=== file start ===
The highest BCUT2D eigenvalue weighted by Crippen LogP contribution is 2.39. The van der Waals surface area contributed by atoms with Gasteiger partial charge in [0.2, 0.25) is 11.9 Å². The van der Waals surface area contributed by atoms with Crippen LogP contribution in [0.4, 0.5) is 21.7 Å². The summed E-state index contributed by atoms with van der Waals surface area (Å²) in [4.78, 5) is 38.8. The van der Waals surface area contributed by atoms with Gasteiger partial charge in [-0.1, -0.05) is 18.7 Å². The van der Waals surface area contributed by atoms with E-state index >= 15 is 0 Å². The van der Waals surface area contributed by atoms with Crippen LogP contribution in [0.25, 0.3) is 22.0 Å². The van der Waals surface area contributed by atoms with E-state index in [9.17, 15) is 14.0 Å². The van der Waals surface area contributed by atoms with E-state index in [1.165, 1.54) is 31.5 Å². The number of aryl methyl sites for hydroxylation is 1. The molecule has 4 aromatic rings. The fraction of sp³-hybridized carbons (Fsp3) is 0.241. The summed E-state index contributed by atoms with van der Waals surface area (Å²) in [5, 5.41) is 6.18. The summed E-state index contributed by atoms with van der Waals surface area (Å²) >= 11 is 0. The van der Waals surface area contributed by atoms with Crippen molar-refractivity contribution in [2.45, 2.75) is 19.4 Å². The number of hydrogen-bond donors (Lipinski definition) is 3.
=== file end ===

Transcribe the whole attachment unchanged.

The highest BCUT2D eigenvalue weighted by Crippen LogP contribution is 2.39. The van der Waals surface area contributed by atoms with Gasteiger partial charge in [0.2, 0.25) is 11.9 Å². The van der Waals surface area contributed by atoms with Crippen LogP contribution in [0.4, 0.5) is 21.7 Å². The summed E-state index contributed by atoms with van der Waals surface area (Å²) in [4.78, 5) is 38.8. The van der Waals surface area contributed by atoms with Gasteiger partial charge in [-0.1, -0.05) is 18.7 Å². The van der Waals surface area contributed by atoms with E-state index >= 15 is 0 Å². The van der Waals surface area contributed by atoms with Crippen LogP contribution in [0.25, 0.3) is 22.0 Å². The van der Waals surface area contributed by atoms with E-state index in [9.17, 15) is 14.0 Å². The van der Waals surface area contributed by atoms with E-state index in [1.165, 1.54) is 31.5 Å². The number of aryl methyl sites for hydroxylation is 1. The molecule has 4 aromatic rings. The fraction of sp³-hybridized carbons (Fsp3) is 0.241. The summed E-state index contributed by atoms with van der Waals surface area (Å²) in [5, 5.41) is 6.18. The summed E-state index contributed by atoms with van der Waals surface area (Å²) >= 11 is 0. The van der Waals surface area contributed by atoms with Crippen molar-refractivity contribution in [2.45, 2.75) is 19.4 Å². The number of hydrogen-bond donors (Lipinski definition) is 3.